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Saint Arnold Bishop’s Barrel 18 by Nick B

 

Bishop’s Barrel 18

Saint Arnold Brewing Co.

Houston

Oat Wine Ale aged in WhistlePig Rye Whiskey Barrels

ABV: 12.8%

IBUs: 25

Packaging: Draft, 12oz. Bottles

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Two things I have learned over the years drinking craft beer are these: 1) There is something for everyone. Literally, there are so many different styles and variations out there that anybody can find something if they are pointed in the right direction; and, 2) limited release beers are either highly sought after by everyone, including people who have no idea what they’re buying, or they’re viewed as overpriced beers for snobs.

I, myself, nab Bishop’s Barrel each time it comes out because I like to see how they age, but really, Saint Arnold does some great things with their Bishop’s Barrel series. While it might seem like something that’s reserved for beer snobs, they create some great flavored beers that just might make you say, “I didn’t know beer could taste like that!”

So here I am to give you my take on Bishop’s Barrel 18, their oat wine style ale aged in WhistlePig rye whiskey barrels for nearly a year.

Even though Saint Arnold got a swanky labeling makeover last year, they kept their Bishop’s Barrel labels unchanged with the old label on the front in a parchment color, the series number on the neck wrapping, and information on the back label.

Bishop’s Barrel 18 pours an opaque, ruby brown color with a thin line of off-white head. There are aromas of oatmeal, molasses, and raisin. Some of the earthy tones from the rye barrels sneak their way in as well, but they’re very subtle. It’s a lovely bouquet of smells. I was personally stoked to dive into it!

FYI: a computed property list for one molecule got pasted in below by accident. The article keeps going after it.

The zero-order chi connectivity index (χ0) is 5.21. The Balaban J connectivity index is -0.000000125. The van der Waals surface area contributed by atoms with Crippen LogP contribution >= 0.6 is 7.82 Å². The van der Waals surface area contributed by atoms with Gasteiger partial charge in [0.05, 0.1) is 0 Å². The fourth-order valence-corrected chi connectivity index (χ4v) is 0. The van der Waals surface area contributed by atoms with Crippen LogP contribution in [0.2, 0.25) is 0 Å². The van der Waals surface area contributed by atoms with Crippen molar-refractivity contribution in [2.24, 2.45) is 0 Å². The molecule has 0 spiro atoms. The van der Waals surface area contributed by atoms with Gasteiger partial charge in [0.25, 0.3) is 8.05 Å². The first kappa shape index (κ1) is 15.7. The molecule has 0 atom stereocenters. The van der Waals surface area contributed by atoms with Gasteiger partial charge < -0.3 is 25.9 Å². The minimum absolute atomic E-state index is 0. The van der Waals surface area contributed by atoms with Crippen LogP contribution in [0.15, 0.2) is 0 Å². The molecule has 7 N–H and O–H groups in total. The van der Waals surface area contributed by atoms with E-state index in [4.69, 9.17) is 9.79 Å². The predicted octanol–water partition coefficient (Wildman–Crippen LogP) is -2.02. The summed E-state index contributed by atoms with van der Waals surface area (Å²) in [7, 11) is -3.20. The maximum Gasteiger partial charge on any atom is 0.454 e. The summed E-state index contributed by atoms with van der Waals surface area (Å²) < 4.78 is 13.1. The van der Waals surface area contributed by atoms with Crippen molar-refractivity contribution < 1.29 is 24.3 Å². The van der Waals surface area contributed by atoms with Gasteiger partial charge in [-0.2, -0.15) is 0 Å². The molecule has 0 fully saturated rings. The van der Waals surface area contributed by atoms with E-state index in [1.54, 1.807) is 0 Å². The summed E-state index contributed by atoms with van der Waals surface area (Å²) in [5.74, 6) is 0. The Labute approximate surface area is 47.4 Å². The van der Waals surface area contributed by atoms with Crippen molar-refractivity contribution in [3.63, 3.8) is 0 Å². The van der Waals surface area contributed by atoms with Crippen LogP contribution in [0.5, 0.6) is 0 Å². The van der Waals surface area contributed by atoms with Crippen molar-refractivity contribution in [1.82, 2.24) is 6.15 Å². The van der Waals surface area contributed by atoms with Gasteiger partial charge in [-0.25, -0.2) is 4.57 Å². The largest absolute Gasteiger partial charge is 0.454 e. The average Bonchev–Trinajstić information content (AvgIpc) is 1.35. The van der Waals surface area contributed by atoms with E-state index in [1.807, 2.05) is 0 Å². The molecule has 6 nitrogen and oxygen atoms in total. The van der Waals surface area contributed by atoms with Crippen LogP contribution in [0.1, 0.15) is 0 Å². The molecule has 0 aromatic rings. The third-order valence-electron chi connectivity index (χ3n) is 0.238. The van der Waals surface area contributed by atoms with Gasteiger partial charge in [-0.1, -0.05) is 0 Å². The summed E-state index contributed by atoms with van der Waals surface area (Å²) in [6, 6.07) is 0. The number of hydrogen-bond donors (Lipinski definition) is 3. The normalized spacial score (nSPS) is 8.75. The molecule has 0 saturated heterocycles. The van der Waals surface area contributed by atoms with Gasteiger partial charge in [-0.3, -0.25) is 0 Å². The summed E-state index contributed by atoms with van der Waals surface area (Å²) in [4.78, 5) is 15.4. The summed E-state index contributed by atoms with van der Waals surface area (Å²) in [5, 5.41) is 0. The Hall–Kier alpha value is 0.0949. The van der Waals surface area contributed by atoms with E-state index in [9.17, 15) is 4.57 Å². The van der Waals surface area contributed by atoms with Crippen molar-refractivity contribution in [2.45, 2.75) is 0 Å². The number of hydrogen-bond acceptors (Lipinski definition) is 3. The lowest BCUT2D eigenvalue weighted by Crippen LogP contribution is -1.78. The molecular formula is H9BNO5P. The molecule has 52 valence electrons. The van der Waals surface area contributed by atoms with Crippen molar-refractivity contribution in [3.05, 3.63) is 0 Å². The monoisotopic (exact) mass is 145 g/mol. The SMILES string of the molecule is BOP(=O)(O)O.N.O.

Bishop’s Barrel 18 has a medium body with flavors that really pronounce themselves at room temperature. The earthy spiced/peppery flavors are most prominent from the rye barrel, but raisin and sweet, dark fruits cut through the noise of the barrel. Towards the end, those flavors give way to bread and oats.

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I’m giving Bishop’s Barrel 18 five stars because the barrel flavors don’t overpower the base beer’s flavors and there’s great complexity in this brew. Saint Arnold doesn’t always knock it out of the park in this series, but they did this time!

You can probably still find Bishop’s Barrel 18 in restaurants or bars. Use TapHunter or Untappd to get a heads up on where to find it or sign up for the Saint Arnold newsletter. So are you one of those people like me that collects this series, or do beers like this just intrigue you? Beers to you, Houston. 🍻

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Nick B
nick.b@beerchronicle.com

Nick is originally from the Corpus Christi area, but found himself in Houston as of 4 years ago. You can spot him wearing a Hooks hat and drinking a glass of craft beer around the city. He typically prefers his beers to mirror his taste in music: complex, heavy, and dark.

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